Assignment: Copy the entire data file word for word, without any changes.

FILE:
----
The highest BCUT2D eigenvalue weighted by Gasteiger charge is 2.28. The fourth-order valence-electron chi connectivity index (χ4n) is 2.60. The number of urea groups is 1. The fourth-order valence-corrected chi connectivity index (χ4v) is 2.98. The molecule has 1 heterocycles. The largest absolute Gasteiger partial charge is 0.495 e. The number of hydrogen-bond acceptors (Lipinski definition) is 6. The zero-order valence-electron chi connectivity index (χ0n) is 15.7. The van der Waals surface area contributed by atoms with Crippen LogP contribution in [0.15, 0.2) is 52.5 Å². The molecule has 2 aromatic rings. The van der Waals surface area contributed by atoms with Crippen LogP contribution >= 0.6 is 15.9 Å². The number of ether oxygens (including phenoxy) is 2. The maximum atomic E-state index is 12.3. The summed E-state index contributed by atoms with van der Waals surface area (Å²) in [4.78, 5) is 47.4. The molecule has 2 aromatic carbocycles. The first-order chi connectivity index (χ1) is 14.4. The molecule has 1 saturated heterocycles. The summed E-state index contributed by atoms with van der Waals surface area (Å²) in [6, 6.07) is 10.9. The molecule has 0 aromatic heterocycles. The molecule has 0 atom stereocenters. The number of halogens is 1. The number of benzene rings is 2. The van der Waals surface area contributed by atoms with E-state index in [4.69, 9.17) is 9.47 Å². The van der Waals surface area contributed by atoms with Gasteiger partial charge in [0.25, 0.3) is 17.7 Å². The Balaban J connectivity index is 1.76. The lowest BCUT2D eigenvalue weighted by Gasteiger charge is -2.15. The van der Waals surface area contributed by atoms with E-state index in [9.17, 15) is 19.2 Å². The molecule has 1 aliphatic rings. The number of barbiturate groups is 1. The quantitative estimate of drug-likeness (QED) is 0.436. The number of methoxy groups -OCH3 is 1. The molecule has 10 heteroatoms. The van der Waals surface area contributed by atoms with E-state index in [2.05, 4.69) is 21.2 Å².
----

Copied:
The highest BCUT2D eigenvalue weighted by Gasteiger charge is 2.28. The fourth-order valence-electron chi connectivity index (χ4n) is 2.60. The number of urea groups is 1. The fourth-order valence-corrected chi connectivity index (χ4v) is 2.98. The molecule has 1 heterocycles. The largest absolute Gasteiger partial charge is 0.495 e. The number of hydrogen-bond acceptors (Lipinski definition) is 6. The zero-order valence-electron chi connectivity index (χ0n) is 15.7. The van der Waals surface area contributed by atoms with Crippen LogP contribution in [0.15, 0.2) is 52.5 Å². The molecule has 2 aromatic rings. The van der Waals surface area contributed by atoms with Crippen LogP contribution >= 0.6 is 15.9 Å². The number of ether oxygens (including phenoxy) is 2. The maximum atomic E-state index is 12.3. The summed E-state index contributed by atoms with van der Waals surface area (Å²) in [4.78, 5) is 47.4. The molecule has 2 aromatic carbocycles. The first-order chi connectivity index (χ1) is 14.4. The molecule has 1 saturated heterocycles. The summed E-state index contributed by atoms with van der Waals surface area (Å²) in [6, 6.07) is 10.9. The molecule has 0 aromatic heterocycles. The molecule has 0 atom stereocenters. The number of halogens is 1. The number of benzene rings is 2. The van der Waals surface area contributed by atoms with E-state index in [4.69, 9.17) is 9.47 Å². The van der Waals surface area contributed by atoms with Gasteiger partial charge in [0.25, 0.3) is 17.7 Å². The Balaban J connectivity index is 1.76. The lowest BCUT2D eigenvalue weighted by Gasteiger charge is -2.15. The van der Waals surface area contributed by atoms with E-state index in [9.17, 15) is 19.2 Å². The molecule has 1 aliphatic rings. The number of barbiturate groups is 1. The quantitative estimate of drug-likeness (QED) is 0.436. The number of methoxy groups -OCH3 is 1. The molecule has 10 heteroatoms. The van der Waals surface area contributed by atoms with E-state index in [2.05, 4.69) is 21.2 Å².